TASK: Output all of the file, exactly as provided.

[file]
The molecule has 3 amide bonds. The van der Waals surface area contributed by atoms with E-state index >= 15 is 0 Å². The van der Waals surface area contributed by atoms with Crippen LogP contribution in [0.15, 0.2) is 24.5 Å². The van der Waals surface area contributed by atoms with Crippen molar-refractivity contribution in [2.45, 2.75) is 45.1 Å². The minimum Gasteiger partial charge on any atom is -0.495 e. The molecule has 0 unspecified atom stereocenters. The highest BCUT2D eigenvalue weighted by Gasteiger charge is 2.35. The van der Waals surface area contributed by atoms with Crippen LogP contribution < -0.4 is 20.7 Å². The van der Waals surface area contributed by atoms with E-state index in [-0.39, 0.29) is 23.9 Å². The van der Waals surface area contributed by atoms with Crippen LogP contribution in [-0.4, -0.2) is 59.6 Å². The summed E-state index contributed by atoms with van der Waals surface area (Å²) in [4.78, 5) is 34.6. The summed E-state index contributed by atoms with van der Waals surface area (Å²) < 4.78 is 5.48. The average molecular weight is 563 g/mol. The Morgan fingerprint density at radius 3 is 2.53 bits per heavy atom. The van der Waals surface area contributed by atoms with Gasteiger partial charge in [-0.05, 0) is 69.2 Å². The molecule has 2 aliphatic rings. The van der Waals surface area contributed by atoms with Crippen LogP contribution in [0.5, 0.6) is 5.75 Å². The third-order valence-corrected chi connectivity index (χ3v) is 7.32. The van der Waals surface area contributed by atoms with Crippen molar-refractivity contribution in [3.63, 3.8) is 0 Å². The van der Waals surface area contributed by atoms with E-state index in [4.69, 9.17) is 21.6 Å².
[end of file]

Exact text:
The molecule has 3 amide bonds. The van der Waals surface area contributed by atoms with E-state index >= 15 is 0 Å². The van der Waals surface area contributed by atoms with Crippen LogP contribution in [0.15, 0.2) is 24.5 Å². The van der Waals surface area contributed by atoms with Crippen molar-refractivity contribution in [2.45, 2.75) is 45.1 Å². The minimum Gasteiger partial charge on any atom is -0.495 e. The molecule has 0 unspecified atom stereocenters. The highest BCUT2D eigenvalue weighted by Gasteiger charge is 2.35. The van der Waals surface area contributed by atoms with Crippen LogP contribution < -0.4 is 20.7 Å². The van der Waals surface area contributed by atoms with E-state index in [-0.39, 0.29) is 23.9 Å². The van der Waals surface area contributed by atoms with Crippen LogP contribution in [-0.4, -0.2) is 59.6 Å². The summed E-state index contributed by atoms with van der Waals surface area (Å²) in [4.78, 5) is 34.6. The summed E-state index contributed by atoms with van der Waals surface area (Å²) < 4.78 is 5.48. The average molecular weight is 563 g/mol. The Morgan fingerprint density at radius 3 is 2.53 bits per heavy atom. The van der Waals surface area contributed by atoms with Gasteiger partial charge in [-0.05, 0) is 69.2 Å². The molecule has 2 aliphatic rings. The van der Waals surface area contributed by atoms with Crippen LogP contribution in [0.5, 0.6) is 5.75 Å². The third-order valence-corrected chi connectivity index (χ3v) is 7.32. The van der Waals surface area contributed by atoms with Crippen molar-refractivity contribution in [3.63, 3.8) is 0 Å². The van der Waals surface area contributed by atoms with E-state index in [4.69, 9.17) is 21.6 Å².